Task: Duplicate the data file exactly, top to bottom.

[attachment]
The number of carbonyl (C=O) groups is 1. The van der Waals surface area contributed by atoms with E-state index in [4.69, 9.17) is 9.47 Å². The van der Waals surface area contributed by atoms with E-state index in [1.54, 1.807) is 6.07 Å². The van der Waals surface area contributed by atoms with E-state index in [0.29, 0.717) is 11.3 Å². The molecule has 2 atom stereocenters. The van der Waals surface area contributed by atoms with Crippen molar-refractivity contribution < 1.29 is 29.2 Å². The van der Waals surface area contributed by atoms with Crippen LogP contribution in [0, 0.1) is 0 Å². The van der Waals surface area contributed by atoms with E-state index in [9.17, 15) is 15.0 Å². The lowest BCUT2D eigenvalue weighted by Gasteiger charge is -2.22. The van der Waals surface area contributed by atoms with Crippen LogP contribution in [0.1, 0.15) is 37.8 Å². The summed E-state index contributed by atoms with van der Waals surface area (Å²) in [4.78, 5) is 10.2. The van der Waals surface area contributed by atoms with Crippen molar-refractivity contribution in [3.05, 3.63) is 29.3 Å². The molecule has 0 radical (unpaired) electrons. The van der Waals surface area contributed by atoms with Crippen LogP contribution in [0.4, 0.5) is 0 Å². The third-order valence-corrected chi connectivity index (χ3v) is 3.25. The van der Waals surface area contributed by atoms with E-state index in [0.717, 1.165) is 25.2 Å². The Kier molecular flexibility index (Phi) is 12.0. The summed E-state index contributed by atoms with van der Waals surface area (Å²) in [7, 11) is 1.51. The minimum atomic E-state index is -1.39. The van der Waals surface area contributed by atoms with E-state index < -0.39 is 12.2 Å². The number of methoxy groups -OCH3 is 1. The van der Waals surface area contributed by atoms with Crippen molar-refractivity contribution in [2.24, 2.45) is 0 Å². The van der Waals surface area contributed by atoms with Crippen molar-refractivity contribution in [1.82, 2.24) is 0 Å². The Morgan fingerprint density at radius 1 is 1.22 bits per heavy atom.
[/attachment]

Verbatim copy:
The number of carbonyl (C=O) groups is 1. The van der Waals surface area contributed by atoms with E-state index in [4.69, 9.17) is 9.47 Å². The van der Waals surface area contributed by atoms with E-state index in [1.54, 1.807) is 6.07 Å². The van der Waals surface area contributed by atoms with E-state index in [0.29, 0.717) is 11.3 Å². The molecule has 2 atom stereocenters. The van der Waals surface area contributed by atoms with Crippen molar-refractivity contribution < 1.29 is 29.2 Å². The van der Waals surface area contributed by atoms with Crippen LogP contribution in [0, 0.1) is 0 Å². The van der Waals surface area contributed by atoms with E-state index in [9.17, 15) is 15.0 Å². The lowest BCUT2D eigenvalue weighted by Gasteiger charge is -2.22. The van der Waals surface area contributed by atoms with Crippen LogP contribution in [0.1, 0.15) is 37.8 Å². The summed E-state index contributed by atoms with van der Waals surface area (Å²) in [4.78, 5) is 10.2. The van der Waals surface area contributed by atoms with Crippen molar-refractivity contribution in [3.05, 3.63) is 29.3 Å². The molecule has 0 radical (unpaired) electrons. The van der Waals surface area contributed by atoms with Crippen LogP contribution in [0.4, 0.5) is 0 Å². The third-order valence-corrected chi connectivity index (χ3v) is 3.25. The van der Waals surface area contributed by atoms with E-state index in [0.717, 1.165) is 25.2 Å². The Kier molecular flexibility index (Phi) is 12.0. The summed E-state index contributed by atoms with van der Waals surface area (Å²) in [7, 11) is 1.51. The minimum atomic E-state index is -1.39. The van der Waals surface area contributed by atoms with E-state index < -0.39 is 12.2 Å². The number of methoxy groups -OCH3 is 1. The van der Waals surface area contributed by atoms with Crippen molar-refractivity contribution in [2.24, 2.45) is 0 Å². The van der Waals surface area contributed by atoms with Crippen molar-refractivity contribution in [1.82, 2.24) is 0 Å². The Morgan fingerprint density at radius 1 is 1.22 bits per heavy atom.